By Leti Wesolowski, contributor
Commonwheel member Sarah Stevens is a Colorado Springs art teacher and jeweler. Originally from Pennsylvania, she spent her childhood playing outdoors and doing anything creative as drawing, painting, building things, writing and putting on her own plays.
She studied visual and performing arts in high school and was a fine art major in college with a focus on drawing and painting. In the early nineties she moved to Colorado to work for the Boys and Girls Clubs, which made her realize that teaching art was a great fit for her. She gained a teaching degree from The Colorado College and has been teaching art in Monument, CO and, for the past 12 years, Colorado Springs.
Today she has her own studio where she produces one of a kind jewelry pieces both modern and organic, mixing metals, textures and a style full of personality.
What is your first memory of creating something with your own hands? How long have you been making jewelry?
My first specific memory of making something with my hands was in the beginning of Kindergarten. I remember very vividly my teacher Mrs. Wilkenson teaching me how to thread a needle, make a knot, and sew a sock puppet. I share this when I am teaching my high school classes to sew in art class. From then on, I remember drawing, painting, crafts all of the time, music, theater, writing. I didn't begin making jewelry until 2008. I took a class from my now best friend.
Where do you get inspiration?
I get inspiration from looking at other artists' work. Sometimes I find a box of random materials and it gives me an idea for a project. Sometimes, I find myself on a creative streak and I just start to see things differently.
Walk us through the steps to create one of your pieces.
When I make a piece of jewelry or a painting, I usually have a semi-plan in mind when I start. I am very drawn to texture, so I usually start there. I like order, so whether 2D or 3D, I arrange elements in an organized, right-angle-sort-of-way. I am big on finishing techniques, liking things to look rustic or worn.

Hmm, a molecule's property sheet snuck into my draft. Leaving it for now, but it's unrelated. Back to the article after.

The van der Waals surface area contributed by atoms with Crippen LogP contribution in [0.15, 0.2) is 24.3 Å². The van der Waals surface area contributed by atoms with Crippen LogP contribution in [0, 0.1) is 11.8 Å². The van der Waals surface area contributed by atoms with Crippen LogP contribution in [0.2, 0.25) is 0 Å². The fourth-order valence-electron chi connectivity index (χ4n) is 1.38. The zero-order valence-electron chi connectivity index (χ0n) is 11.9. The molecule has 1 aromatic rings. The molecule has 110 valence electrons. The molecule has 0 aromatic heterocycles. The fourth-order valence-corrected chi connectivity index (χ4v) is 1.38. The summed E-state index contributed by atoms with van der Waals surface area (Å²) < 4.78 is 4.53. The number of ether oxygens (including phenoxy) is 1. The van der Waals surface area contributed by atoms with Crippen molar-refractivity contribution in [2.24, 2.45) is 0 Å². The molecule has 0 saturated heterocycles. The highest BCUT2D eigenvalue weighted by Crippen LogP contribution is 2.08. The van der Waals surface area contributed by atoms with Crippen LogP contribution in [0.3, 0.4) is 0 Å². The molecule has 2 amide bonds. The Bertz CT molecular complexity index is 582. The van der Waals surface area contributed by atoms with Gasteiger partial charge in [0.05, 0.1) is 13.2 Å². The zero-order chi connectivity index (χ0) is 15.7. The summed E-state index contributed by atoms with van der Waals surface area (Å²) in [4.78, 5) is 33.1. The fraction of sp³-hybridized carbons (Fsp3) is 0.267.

What is your favorite piece you’ve ever made? What is the story behind it?
I sometimes forget about pieces I have made in the past. I might see a photo and say "Oh, wow, I don't remember doing that,” but it gets me thinking.
I suppose one [favorite piece] might be this painting I did last summer. This painting was done as a gift for our pastor who was moving to California. The painting is full of symbolism—numbers, colors, quotes, mementos, all very personal to those involved. References to the mountains and ocean, a window-like essence, a tribute to the blue skies of Colorado and the sand of the beach, a shape that rises up from its base.
What is your proudest achievement?
One thing I have accomplished that I am most proud of is sharing my abilities with students. I have had my art displayed, won awards, sold pieces, been in the paper, but my favorite triumph is getting kids turned on to art and leading them to a place where they feel like their art is important, relevant, and can make a difference in the world.
Do you have a favorite artist that you admire or follow?
Frida Kahlo is my favorite artist from history for her bravery, strength, and abilities. The modern artist I most admire might be Banksy for his social statements and "anonymous" approach. For style, my favorites are Diebenkorn, Rauschenberg and Jasper Johns.
What are you currently working on? Is there anything new in the shop that you are very excited about?
I am working on a new series that involves more movement and small parts. I think I will be making more rings than I have before.
What’s next for you?
I am taking two painting classes in oil painting this fall. I am also planning on a new series in jewelry and am doing a ceramics project for our winter Marketplace.
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